There are ways of breaking this vicious circle, such as bringing community leaders together to talk, giving young people the skills to earn an honourable living, “pre-butting” stigmatising messages online and in the media, restoring women’s traditional right to speak out, and tackling the cycles of trauma and revenge – and form the core of a British Government programme in the region.
It may bring to Mali the experience of reconciliation between Pastor James Wuye and Imam Muhammad Ashafa in northern Nigeria, who are bridging the divides that cause so much suffering to their communities. They have shown how groups of women who have been the victims of violence can instead become the bearers of healing.
Initiatives of Change (IofC) has been involved in other aspects of the underlying challenges too. The Caux Dialogue on Land and Security, for example, has demonstrated the possibility of land restoration for regenerating arid land, capturing carbon and reviving livelihoods – and also for reducing conflict. It has showcased examples (like Tony Rinaudo’s work for World Vision on farmer-managed natural regeneration, or FMNR) of ideas that come in quiet, followed by persistent honest unselfish hard work, to re-green landscapes and create hope.
These initiatives, and many like them, need political and financial support. This must come from the nations which drew so much of our early wealth from Africa, in slaves and crops and gold. Instead, our demand fuels the drugs trade which funds some armed extremist groups. And our laws often make illegal migration the only credible route to safety, reinforcing the human trafficking which is another major source of their incomes.
We can look away, blame selfish local leaders, and hide behind the English Channel. But the climate emergency that dries up lives on the banks of the Niger river knows no national boundaries; instead it contributes to the floods and droughts and fires we see here, in Europe and across the world. The despair that fuels some violent extremism, and the need for meaning that drives others to violence, have already come to Britain. We would be foolish indeed to imagine that the troubles of the Sahel will stay forever in the Sahel.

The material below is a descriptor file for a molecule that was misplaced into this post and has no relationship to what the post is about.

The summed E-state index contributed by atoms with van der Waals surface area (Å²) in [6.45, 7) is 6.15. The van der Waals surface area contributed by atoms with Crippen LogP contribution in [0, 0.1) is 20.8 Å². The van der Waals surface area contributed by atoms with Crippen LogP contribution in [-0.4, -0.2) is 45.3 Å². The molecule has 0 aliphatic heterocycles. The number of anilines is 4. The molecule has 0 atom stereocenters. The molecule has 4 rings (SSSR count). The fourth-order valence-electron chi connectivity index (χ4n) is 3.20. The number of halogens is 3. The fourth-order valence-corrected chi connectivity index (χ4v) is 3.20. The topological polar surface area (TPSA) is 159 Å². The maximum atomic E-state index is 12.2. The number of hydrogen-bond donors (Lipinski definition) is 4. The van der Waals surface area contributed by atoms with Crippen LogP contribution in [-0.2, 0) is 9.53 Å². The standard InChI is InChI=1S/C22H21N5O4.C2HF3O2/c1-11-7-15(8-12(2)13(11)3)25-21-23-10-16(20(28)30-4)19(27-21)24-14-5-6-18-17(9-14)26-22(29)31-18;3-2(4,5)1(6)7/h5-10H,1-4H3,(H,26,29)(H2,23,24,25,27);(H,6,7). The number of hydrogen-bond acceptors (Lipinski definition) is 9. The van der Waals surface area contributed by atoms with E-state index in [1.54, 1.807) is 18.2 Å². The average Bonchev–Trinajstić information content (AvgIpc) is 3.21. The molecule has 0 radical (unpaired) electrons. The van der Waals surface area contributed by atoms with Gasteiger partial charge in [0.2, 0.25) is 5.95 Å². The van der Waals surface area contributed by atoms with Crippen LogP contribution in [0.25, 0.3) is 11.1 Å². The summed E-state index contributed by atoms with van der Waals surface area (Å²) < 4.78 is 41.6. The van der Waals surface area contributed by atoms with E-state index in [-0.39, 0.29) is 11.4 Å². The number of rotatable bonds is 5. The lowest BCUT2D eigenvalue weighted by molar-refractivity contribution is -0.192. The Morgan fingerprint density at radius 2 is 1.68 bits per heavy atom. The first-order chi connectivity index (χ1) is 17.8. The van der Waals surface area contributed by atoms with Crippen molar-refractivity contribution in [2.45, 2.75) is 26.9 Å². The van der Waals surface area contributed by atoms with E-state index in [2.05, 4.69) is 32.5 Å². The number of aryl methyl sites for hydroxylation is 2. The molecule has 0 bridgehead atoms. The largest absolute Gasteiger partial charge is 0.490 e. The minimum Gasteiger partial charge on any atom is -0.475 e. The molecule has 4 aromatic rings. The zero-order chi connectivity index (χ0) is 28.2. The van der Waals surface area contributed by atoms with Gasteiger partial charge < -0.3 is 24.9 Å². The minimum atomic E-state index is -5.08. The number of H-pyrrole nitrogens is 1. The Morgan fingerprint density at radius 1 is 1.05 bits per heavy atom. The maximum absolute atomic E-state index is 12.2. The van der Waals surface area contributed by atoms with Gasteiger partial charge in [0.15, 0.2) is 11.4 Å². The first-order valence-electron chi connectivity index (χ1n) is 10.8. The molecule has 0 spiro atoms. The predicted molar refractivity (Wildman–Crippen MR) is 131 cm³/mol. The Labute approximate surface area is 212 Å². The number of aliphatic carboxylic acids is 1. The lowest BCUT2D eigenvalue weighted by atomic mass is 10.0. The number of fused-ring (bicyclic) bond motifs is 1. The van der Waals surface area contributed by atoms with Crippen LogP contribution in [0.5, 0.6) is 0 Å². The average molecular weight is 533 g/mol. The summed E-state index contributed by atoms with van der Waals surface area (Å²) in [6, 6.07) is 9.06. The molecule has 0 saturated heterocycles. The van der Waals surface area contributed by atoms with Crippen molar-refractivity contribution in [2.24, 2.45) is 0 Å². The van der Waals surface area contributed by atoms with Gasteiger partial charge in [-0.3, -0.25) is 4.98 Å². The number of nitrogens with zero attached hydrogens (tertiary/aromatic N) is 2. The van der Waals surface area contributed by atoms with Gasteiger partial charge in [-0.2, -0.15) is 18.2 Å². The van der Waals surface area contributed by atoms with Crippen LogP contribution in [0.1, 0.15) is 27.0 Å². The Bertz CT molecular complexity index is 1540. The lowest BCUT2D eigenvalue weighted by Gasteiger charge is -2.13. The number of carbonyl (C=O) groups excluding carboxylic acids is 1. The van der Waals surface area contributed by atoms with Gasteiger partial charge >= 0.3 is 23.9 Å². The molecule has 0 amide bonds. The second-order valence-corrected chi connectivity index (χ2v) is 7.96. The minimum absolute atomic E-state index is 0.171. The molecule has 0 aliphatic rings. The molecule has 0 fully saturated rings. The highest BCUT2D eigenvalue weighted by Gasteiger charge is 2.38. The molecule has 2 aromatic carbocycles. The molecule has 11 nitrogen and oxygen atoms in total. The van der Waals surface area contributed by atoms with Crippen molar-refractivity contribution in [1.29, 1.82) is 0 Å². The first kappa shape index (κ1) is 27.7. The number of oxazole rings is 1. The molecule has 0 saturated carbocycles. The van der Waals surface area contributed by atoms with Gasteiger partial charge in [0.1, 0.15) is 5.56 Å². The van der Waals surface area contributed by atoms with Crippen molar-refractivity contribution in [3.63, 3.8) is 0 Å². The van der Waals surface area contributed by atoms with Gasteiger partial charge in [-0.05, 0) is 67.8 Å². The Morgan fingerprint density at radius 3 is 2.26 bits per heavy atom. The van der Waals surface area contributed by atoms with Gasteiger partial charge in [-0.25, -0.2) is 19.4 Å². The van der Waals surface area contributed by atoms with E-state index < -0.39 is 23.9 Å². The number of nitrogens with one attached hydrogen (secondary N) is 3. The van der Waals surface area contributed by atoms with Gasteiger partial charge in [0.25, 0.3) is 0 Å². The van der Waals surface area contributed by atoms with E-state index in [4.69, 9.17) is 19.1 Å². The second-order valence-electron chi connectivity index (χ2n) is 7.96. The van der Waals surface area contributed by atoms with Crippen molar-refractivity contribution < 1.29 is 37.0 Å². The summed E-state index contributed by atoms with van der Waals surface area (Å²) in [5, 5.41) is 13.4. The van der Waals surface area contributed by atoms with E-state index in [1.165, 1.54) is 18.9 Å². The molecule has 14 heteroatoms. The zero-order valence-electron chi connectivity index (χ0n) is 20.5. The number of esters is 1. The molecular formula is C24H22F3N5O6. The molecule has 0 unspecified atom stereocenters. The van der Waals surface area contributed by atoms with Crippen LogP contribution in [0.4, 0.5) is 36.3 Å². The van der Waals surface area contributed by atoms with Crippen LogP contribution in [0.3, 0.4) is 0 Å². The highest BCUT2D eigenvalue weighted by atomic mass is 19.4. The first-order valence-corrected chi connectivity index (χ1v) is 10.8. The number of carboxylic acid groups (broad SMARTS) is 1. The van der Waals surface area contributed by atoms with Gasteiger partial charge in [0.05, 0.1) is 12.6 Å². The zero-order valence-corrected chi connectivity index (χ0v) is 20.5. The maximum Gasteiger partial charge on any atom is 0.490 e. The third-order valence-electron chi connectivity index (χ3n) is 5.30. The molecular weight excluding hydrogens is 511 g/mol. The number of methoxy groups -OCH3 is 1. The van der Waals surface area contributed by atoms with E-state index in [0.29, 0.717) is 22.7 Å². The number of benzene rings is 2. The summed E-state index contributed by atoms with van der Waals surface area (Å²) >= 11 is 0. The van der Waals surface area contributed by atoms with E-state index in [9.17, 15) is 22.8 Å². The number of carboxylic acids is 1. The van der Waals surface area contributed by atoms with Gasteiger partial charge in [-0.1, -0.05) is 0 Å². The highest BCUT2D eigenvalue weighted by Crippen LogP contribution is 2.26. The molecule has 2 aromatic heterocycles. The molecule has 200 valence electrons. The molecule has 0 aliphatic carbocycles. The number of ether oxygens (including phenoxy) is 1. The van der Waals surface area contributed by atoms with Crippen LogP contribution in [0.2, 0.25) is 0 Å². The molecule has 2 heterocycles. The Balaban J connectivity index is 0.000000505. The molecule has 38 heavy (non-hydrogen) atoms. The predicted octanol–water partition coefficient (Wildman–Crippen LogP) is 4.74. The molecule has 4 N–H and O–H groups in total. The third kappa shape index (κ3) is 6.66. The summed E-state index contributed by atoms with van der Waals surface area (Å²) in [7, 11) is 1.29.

We won’t stop the killings in the Sahel without leaders who put the well-being of communities above their own ambition – in Mali and in Britain alike. But that alone will not be enough. We need the creativity to develop fresh solutions, adapted to each conflict, that bring benefits to all parties and draw regions forward together. That, in turn, needs the inspiration that comes in quiet, and the resolution that comes from being ready to put inspired ideas into practice.
Dr Peter Rundell has worked in international development for over 40 years, for the last fifteen years in countries enduring or emerging from violent conflict. He has worked for the British Government, the EU, the World Bank and the UN, and was most recently civilian advisor to the UK Army’s Long-Range Reconnaissance Group in Mali. He was awarded the CBE in 2013 for services to international development.
 Dynamics of Violent Extremism in Africa: Conflict Ecosystems, Political Ecology and the Spread of the Proto-State UNDP 2023
 Thurston A 2018 Mali’s Tragic But Persistent Status Quo https://sahelresearch.africa.ufl.edu/wp-content/uploads/sites/170/Thurston-on-Mali.pdf
 Ifoghas and Imghad are two categories of Tuareg society
 ASI 2022 Transhumance from a Stabilisation Perspective